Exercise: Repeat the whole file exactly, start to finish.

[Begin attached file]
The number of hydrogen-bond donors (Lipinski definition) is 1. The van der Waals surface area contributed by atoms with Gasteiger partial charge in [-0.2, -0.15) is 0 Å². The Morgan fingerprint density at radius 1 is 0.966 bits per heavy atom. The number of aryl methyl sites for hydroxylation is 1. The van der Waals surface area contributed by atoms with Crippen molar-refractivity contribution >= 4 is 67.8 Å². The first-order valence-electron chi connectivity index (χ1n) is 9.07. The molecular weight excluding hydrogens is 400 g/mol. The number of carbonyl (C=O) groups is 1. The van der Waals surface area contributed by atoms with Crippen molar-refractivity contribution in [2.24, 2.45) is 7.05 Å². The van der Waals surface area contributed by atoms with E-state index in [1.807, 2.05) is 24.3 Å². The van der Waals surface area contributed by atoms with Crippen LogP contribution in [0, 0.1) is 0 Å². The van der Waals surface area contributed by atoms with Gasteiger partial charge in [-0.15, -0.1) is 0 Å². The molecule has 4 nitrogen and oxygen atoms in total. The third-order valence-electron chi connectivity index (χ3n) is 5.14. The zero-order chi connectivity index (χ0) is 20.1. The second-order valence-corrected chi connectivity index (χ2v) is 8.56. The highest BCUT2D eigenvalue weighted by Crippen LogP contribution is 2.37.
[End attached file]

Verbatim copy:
The number of hydrogen-bond donors (Lipinski definition) is 1. The van der Waals surface area contributed by atoms with Gasteiger partial charge in [-0.2, -0.15) is 0 Å². The Morgan fingerprint density at radius 1 is 0.966 bits per heavy atom. The number of aryl methyl sites for hydroxylation is 1. The van der Waals surface area contributed by atoms with Crippen molar-refractivity contribution >= 4 is 67.8 Å². The first-order valence-electron chi connectivity index (χ1n) is 9.07. The molecular weight excluding hydrogens is 400 g/mol. The number of carbonyl (C=O) groups is 1. The van der Waals surface area contributed by atoms with Crippen molar-refractivity contribution in [2.24, 2.45) is 7.05 Å². The van der Waals surface area contributed by atoms with E-state index in [1.807, 2.05) is 24.3 Å². The van der Waals surface area contributed by atoms with Crippen LogP contribution in [0, 0.1) is 0 Å². The van der Waals surface area contributed by atoms with Gasteiger partial charge in [-0.15, -0.1) is 0 Å². The molecule has 4 nitrogen and oxygen atoms in total. The third-order valence-electron chi connectivity index (χ3n) is 5.14. The zero-order chi connectivity index (χ0) is 20.1. The second-order valence-corrected chi connectivity index (χ2v) is 8.56. The highest BCUT2D eigenvalue weighted by Crippen LogP contribution is 2.37.